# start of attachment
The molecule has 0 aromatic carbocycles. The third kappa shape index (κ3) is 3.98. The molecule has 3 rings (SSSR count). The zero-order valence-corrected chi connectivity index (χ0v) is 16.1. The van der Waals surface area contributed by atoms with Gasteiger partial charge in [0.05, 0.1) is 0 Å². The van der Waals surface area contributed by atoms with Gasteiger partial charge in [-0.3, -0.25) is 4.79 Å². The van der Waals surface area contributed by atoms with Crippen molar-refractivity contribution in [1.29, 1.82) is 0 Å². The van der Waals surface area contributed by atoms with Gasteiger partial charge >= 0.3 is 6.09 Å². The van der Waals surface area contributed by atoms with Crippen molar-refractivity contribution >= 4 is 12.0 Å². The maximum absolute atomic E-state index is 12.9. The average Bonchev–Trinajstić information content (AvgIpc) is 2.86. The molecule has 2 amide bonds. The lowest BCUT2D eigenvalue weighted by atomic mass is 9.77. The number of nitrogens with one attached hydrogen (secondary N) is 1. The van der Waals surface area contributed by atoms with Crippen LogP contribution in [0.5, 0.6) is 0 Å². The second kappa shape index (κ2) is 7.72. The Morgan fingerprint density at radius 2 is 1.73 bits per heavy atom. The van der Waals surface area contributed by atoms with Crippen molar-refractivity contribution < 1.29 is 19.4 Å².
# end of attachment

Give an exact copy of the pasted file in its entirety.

The molecule has 0 aromatic carbocycles. The third kappa shape index (κ3) is 3.98. The molecule has 3 rings (SSSR count). The zero-order valence-corrected chi connectivity index (χ0v) is 16.1. The van der Waals surface area contributed by atoms with Gasteiger partial charge in [0.05, 0.1) is 0 Å². The van der Waals surface area contributed by atoms with Gasteiger partial charge in [-0.3, -0.25) is 4.79 Å². The van der Waals surface area contributed by atoms with Crippen molar-refractivity contribution in [1.29, 1.82) is 0 Å². The van der Waals surface area contributed by atoms with Gasteiger partial charge >= 0.3 is 6.09 Å². The van der Waals surface area contributed by atoms with Crippen molar-refractivity contribution >= 4 is 12.0 Å². The maximum absolute atomic E-state index is 12.9. The average Bonchev–Trinajstić information content (AvgIpc) is 2.86. The molecule has 2 amide bonds. The lowest BCUT2D eigenvalue weighted by atomic mass is 9.77. The number of nitrogens with one attached hydrogen (secondary N) is 1. The van der Waals surface area contributed by atoms with Crippen LogP contribution in [0.5, 0.6) is 0 Å². The second kappa shape index (κ2) is 7.72. The Morgan fingerprint density at radius 2 is 1.73 bits per heavy atom. The van der Waals surface area contributed by atoms with Crippen molar-refractivity contribution < 1.29 is 19.4 Å².